Sampling strategies that are used in quantitative and qualitative research designs differ because of specific features of research purposes and applied methods. A sampling strategy is defined as a process of selecting a sample of participants to further analyze them in a study depending on the research purpose (Schmidt & Brown, 2019). In quantitative studies, probability sampling strategies, such as random sampling, stratified sampling, and systematic sampling, are usually applied, which allows for randomization and receiving statistically significant results. In qualitative research designs, non-probability sampling is used, and typical strategies are convenience and purposeful sampling (Schmidt & Brown, 2019). In contrast to probability sampling techniques, non-probability methods allow for inviting those participants who are intentionally selected for a study because of their qualities.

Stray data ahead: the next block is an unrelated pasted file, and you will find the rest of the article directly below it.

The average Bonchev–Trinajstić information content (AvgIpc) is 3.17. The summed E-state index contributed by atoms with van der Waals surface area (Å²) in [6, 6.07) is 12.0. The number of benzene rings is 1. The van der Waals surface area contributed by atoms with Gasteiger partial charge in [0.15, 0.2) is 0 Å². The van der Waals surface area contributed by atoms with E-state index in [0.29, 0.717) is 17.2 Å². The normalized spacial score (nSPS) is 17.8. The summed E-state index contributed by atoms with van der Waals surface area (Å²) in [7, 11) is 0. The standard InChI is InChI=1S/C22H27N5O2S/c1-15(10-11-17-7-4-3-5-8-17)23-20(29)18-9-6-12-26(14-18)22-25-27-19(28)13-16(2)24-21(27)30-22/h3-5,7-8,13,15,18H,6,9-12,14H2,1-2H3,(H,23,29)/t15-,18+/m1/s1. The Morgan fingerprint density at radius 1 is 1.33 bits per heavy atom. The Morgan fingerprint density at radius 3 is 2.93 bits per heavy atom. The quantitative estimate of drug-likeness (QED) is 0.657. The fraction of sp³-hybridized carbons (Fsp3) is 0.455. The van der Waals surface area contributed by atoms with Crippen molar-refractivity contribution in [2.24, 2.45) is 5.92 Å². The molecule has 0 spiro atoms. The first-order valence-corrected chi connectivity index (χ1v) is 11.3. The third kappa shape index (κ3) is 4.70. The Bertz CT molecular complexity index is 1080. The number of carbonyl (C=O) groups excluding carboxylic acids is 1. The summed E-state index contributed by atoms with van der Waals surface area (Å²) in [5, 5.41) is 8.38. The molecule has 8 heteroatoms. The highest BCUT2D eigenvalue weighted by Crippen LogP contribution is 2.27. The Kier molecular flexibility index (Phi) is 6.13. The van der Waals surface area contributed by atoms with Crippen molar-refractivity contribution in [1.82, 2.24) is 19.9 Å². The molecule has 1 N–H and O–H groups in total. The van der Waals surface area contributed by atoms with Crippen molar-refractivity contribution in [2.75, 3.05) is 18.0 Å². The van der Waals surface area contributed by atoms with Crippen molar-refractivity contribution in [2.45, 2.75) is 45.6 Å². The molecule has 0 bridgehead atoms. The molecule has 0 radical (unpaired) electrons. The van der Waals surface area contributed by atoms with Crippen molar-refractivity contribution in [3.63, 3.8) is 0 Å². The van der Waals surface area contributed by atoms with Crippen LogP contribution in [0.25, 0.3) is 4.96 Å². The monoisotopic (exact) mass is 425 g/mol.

It is critical to discuss possible advantages and disadvantages of these main sampling approaches. The advantages of probability strategies, for example, simple random sampling, are randomization and the possibility to receive statistically significant and widely generalizable findings. However, disadvantages include a comparably low level of representativeness and a high level of complexity, and researchers should pay much attention to ensuring the representativeness of a large sample typically used in quantitative studies (Knechel, 2019). Non-probability sampling, for example, a purposive sampling technique, is characterized by a high level of sample appropriateness and control because of selecting the most suitable subjects for a study. Still, disadvantages include the selection bias that can influence a researcher’s choice of participants (Knechel, 2019; Schmidt & Brown, 2019). Nevertheless, one should state that the advantages and disadvantages of different sampling approaches are determined by their use for various research designs. Therefore, probability sampling techniques are discussed as most appropriate for quantitative studies, and non-probability approaches are applicable to qualitative studies.
Knechel, N. (2019). What’s in a sample? Why selecting the right research participants matters. Journal of Emergency Nursing, 45(3), 332-334. Web.
Schmidt, N. A., & Brown, J. M. (2019). Evidence-based practice for nurses: Appraisal and application of research (4th ed.). Jones & Bartlett Learning.